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Six new positive COVID-19 cases, including public exposure reported heading into holiday weekend

As of July 3rd, 2020, Grand Traverse County Health Department is reporting a total of 49 confirmed cases, 15 active cases, 5 deaths and 29 recoveries. New cases this week include:

• A female in her 20s who was symptomatic, no known exposure
• Two females in their 30s who were symptomatic, exposed to another positive case
• A male in his 20s who was symptomatic, exposed to another positive case
• A male in his 80s, asymptomatic, no known exposures
• A male in his 60s, symptomatic, with history of contact to known positives and domestic travel
• Additionally, 3 other cases were initially reported in Grand Traverse County, but upon investigation were transferred to their state of residence for final follow-up.

We have identified the following potential community exposures to report out as a result of case investigations:
• Kilkenny’s Irish Public House, June 26th, from 9:30 – 10 p.m.
• The Benzie-Leelanau District Health Department reports that a resident who tested positive for COVID-19 flew out of Cherry Capital Airport on July 1, 2020 between 12:45 – 2 p.m. Passengers on Allegiant Air Flight 516 from Traverse City, Michigan to Phoenix, Arizona are asked to monitor for symptoms.
• The Chippewa County Health Department reports that a resident who tested positive for COVID-19 flew into Cherry Capital Airport on July 1, 2020. Passengers on Allegiant Air Flight 994 from St. Petersburg, Florida to Traverse City, Michigan are asked to monitor for symptoms.
• Both the airline and the airport have procedures in place and have notified staff and close contacts on both flights.

While we occasionally release information about public exposure sites when we can’t effectively identify all close contacts, everyone needs to remember that approximately 40% of COVID-19 cases appear to be asymptomatic. Asymptomatic cases are especially difficult because they are not sick and therefore not staying home.

“Asymptomatic individuals are in the communities in which we live, work and play. They have no idea they are spreading a dangerous virus. This is why wearing a mask is so important,” said Grand Traverse County Health Department Health Officer, Wendy Hirschenberger.

“Additionally, you should not travel if you are ill, if you have had contact with someone that has been sick or if you are quarantined waiting for test results,” added Hirschenberger.

Over the past week, we have noted concerning trends surrounding the novel coronavirus, COVID-19, at the local, state, and national level. Since June 1st, Grand Traverse County Health Department
has reported 22 new cases. We have investigated each of these new cases within 24 hours and traced over 200 of their close contacts. In addition, we have assisted with case investigation on several cases that do not reside in our jurisdiction. The high number of contacts associated with recent cases reflects a shift to more frequent close interactions between people.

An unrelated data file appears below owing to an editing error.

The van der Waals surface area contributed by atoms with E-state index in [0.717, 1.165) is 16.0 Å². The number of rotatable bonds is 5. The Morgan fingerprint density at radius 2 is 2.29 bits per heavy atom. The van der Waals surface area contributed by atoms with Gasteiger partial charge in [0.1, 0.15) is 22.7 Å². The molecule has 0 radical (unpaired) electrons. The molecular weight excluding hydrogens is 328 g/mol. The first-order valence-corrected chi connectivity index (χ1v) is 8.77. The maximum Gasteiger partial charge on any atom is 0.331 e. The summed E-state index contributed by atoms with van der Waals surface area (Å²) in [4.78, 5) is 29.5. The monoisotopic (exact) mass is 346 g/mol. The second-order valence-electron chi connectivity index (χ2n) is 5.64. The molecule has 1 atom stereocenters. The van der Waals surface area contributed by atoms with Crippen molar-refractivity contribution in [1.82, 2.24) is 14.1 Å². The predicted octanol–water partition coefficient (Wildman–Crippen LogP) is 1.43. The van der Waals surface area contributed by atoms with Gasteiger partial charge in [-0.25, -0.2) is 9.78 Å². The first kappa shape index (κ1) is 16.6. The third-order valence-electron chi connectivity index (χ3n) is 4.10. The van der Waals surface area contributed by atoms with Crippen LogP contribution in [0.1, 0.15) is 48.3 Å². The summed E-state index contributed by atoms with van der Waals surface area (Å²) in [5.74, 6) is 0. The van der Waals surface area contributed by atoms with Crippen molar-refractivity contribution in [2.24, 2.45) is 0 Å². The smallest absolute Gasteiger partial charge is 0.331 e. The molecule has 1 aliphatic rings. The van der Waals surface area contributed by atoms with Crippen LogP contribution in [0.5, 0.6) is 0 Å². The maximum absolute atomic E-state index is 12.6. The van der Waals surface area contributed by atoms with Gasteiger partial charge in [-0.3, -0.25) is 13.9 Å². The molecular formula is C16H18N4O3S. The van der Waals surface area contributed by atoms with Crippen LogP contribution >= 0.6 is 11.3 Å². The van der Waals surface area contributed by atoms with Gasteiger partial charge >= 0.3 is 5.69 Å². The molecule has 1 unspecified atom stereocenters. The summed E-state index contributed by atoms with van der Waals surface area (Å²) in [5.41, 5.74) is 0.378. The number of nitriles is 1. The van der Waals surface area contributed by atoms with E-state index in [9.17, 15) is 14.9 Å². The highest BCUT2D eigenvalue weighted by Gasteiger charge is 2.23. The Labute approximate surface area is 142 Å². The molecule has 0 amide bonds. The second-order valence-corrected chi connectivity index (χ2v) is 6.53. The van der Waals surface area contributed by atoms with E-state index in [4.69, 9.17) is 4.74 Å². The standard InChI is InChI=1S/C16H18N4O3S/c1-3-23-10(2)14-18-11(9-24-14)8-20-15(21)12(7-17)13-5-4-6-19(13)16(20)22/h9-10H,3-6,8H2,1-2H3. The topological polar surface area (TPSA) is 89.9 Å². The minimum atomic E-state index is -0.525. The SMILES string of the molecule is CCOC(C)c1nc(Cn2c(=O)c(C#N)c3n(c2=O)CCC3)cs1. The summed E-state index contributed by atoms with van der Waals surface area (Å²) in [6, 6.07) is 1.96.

“As we compile this data to share, we are urging people to recognize how dangerous it can be when people congregate together without masking or social distancing,” said Hirschenberger.

We recognize that July Fourth is a day for friends, family, barbecues, and celebrations. With COVID-19 cases spiking across the country and locally in the weeks since Memorial Day, these are anything but normal times. A typical Fourth of July celebration could further spread the virus and undo the progress made toward reopening our economy. We are asking people to protect themselves and others by limiting the size of gatherings, celebrating outdoors, exercising physical distancing of 6 feet from one another, wearing masks, and washing their hands or using hand sanitizer regularly. Consider limiting celebration gatherings to those you are already in close contact with, like family members and housemates this year to prevent an increase in COVID-19 transmission locally.

“The onus is on all of us to maintain a heightened level of awareness of the rapidly rising number of cases. There is no one safety measure that will fully protect us from COVID-19, but practiced in combination, these measures can provide much better protection,” said Hirschenberger.
We all must do our part to STAY SAFE TO STAY OPEN.
Residents and Businesses are URGED to comply with the orders and recommendations in place:
• Executive Order 2020-115 REQUIRES that anyone in an indoor public place wear a facial covering unless they are unable to medically tolerate it.
• Executive Order 2020-114 REQUIRES that employees who cannot maintain 6 feet of distance wear a facial covering and that the employer provide them if needed.

This situation changes daily If you want the latest information, you can visit the Health Department Website where we provide resources for businesses, and links to the Center for Disease Control and Prevention and the Michigan Department of Health and Human Services